In the aftermath of Hurricane Katrina, polls revealed that only 20 per cent of African Americans believed that racial equality for blacks would be achieved in their lifetime. But following the election of Barack Obama, that number leaped to more than half. Did that dramatic shift in opinion really reflect a change in the vitality of black politics—and hope for improvement in the lives of African Americans? Tom A. Davies finds Michael C. Dawson‘s work highly readable and a book which should, at the very least, help stimulate the debate about the future direction of black politics and the continuing significance of race in American life.
Not in Our Lifetimes: The Future of Black Politics. Michael C. Dawson. University of Chicago Press. November 2011.
Barack Obama’s election in 2008 has been offered by some as prima facie evidence of the progression of blacks within American society and politics, and of the nation itself toward the goal of racial justice. In Not in Our Lifetimes: The Future of Black Politics, renowned political scientist Michael C. Dawson, one of America’s leading authorities on black political behaviour and culture, sets out to thoroughly dispel such an “illusion”.
Beginning with Hurricane Katrina’s devastation of New Orleans in 2005 and bringing us up to the present day, Dawson offers a trenchant analysis of the current state of black American politics and society which emphasizes the continuing salience of race and class as critical factors determining the limits of democracy and social and economic justice in America. Indeed, throughout the book Dawson provides damning statistical evidence to starkly outline African Americans’ place at the bottom of America’s racial (and by extension, political and economic) order which is likely to shock even those familiar with the subject matter.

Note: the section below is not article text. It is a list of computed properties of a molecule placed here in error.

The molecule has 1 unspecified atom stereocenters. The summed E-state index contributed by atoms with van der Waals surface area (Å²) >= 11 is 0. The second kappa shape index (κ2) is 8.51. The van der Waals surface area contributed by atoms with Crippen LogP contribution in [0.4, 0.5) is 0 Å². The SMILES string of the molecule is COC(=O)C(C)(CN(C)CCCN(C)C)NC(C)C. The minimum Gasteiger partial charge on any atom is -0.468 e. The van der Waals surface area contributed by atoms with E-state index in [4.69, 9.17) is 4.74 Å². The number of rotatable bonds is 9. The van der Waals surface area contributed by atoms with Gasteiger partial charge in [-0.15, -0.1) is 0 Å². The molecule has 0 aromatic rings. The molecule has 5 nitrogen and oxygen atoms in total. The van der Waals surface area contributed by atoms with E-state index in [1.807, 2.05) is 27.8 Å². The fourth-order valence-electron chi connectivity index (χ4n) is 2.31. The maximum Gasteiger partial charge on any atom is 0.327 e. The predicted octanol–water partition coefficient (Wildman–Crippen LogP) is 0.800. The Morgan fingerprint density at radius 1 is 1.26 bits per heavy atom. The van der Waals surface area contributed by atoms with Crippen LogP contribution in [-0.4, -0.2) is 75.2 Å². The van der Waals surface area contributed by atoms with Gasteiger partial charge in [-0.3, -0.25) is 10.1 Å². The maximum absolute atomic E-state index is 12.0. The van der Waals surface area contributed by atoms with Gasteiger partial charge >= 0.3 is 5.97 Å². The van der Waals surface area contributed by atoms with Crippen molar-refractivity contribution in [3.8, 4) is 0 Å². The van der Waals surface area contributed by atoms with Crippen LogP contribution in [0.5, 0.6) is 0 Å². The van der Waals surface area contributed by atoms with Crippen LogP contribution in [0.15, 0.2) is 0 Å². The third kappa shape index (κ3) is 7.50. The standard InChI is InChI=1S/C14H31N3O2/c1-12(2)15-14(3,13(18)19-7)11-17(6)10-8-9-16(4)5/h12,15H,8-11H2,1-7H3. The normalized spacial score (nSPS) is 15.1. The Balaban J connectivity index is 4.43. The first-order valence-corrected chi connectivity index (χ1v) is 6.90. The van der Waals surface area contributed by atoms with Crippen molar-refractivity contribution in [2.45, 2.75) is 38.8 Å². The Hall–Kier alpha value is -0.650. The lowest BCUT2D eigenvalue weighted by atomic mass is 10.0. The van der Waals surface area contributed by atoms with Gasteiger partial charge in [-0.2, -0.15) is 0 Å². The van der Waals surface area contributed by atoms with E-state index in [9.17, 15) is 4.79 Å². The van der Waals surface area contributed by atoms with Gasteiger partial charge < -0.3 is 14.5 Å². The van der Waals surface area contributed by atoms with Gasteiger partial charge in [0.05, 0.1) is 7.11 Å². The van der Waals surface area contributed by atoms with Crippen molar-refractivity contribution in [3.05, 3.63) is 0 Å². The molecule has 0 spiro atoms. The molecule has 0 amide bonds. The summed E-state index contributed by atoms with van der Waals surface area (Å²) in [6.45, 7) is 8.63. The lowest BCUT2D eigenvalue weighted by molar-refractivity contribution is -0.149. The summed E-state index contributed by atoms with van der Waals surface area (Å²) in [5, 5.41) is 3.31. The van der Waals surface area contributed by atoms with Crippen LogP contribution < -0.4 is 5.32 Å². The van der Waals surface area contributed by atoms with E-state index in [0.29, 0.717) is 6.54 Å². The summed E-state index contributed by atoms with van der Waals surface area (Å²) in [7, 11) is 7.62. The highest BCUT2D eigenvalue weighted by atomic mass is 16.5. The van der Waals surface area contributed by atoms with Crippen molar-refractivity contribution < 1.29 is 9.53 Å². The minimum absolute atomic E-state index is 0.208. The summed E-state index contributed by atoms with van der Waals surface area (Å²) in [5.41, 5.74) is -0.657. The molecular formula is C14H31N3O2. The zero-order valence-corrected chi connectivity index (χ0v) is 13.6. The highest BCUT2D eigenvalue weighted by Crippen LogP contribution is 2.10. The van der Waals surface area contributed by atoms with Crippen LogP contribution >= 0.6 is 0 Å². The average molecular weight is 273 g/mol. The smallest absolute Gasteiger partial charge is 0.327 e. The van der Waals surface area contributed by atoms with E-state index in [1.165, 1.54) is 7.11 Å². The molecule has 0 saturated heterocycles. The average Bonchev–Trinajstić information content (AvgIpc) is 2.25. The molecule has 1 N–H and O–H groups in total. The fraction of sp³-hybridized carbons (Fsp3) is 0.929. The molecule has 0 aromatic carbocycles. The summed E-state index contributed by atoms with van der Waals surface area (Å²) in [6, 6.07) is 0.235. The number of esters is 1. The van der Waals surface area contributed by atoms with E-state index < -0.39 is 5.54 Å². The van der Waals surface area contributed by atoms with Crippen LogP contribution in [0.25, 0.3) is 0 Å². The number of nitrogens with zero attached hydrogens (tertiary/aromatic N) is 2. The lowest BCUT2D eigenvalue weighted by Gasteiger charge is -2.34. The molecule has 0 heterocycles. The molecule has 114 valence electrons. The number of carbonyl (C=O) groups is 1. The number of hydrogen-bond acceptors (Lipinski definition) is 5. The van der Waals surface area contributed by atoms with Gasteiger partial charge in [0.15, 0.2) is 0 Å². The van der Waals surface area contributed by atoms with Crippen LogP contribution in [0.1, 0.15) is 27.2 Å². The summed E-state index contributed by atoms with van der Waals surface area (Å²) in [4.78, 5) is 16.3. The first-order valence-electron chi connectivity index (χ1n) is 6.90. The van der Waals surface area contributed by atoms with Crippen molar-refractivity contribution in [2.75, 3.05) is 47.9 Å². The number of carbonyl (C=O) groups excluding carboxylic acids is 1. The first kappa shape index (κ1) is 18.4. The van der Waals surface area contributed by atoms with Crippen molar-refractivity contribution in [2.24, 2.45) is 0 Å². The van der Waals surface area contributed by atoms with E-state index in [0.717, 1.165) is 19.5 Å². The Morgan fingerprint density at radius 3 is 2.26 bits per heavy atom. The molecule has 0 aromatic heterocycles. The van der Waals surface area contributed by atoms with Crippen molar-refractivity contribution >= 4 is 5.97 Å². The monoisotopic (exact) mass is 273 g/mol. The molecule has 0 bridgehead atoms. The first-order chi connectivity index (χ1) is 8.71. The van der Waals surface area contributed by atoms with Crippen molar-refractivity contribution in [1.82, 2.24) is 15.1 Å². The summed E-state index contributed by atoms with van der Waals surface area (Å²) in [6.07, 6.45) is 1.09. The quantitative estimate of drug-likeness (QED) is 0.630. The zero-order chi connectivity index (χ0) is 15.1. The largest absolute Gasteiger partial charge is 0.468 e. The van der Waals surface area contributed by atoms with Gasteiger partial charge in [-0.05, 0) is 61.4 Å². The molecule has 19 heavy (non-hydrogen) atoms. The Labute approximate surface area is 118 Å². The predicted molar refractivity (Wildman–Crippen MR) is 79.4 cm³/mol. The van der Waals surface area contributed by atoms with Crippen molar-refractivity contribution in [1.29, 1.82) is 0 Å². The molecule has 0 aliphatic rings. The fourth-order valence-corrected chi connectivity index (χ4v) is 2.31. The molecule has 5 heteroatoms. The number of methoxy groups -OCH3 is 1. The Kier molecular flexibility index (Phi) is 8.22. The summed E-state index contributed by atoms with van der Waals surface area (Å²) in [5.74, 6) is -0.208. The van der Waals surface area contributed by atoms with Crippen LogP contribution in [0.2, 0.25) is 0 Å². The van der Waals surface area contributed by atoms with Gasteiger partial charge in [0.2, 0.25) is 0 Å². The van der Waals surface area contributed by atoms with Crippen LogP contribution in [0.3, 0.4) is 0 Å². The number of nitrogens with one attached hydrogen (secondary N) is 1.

Dawson uses the aftermath of Hurricane Katrina to dramatize a number of key issues facing black American society. The dominant narrative of events established by the mainstream US white media and federal, state, and local officials following the disaster both wholly dismissed the significance of race in explaining the Bush administration’s inadequate response to the unfolding crisis (a widely held conviction among black Americans) and demonized the predominantly poor blacks who had been Katrina’s main victims. The inability of the black community, both locally and nationally, to effectively counter this often blatantly racist dominant discourse, Dawson argues, reflected not only their marginalization from mainstream civil society, and powerlessness to influence national policy debates, but also the critical weakness of contemporary black (and progressive) organizations and institutions.
These weaknesses were further magnified by the success of local and state white political and business elites in making post-Katrina New Orleans “smaller, whiter, and richer” by using the city’s regeneration plans first to try and disenfranchise the overwhelmingly poor and working-class blacks displaced by the disaster, and later prevent many of them returning to the city altogether by limiting the affordability and supply of housing and jobs. These trends, Dawson suggests, not only reveal the “continued existence of a racialized social structure in the US” that has “consistently negative effects on the life chances of African Americans, and particularly those of poor blacks” but also the centrality (and continued vitality) of white supremacy in the ongoing efforts to maintain it.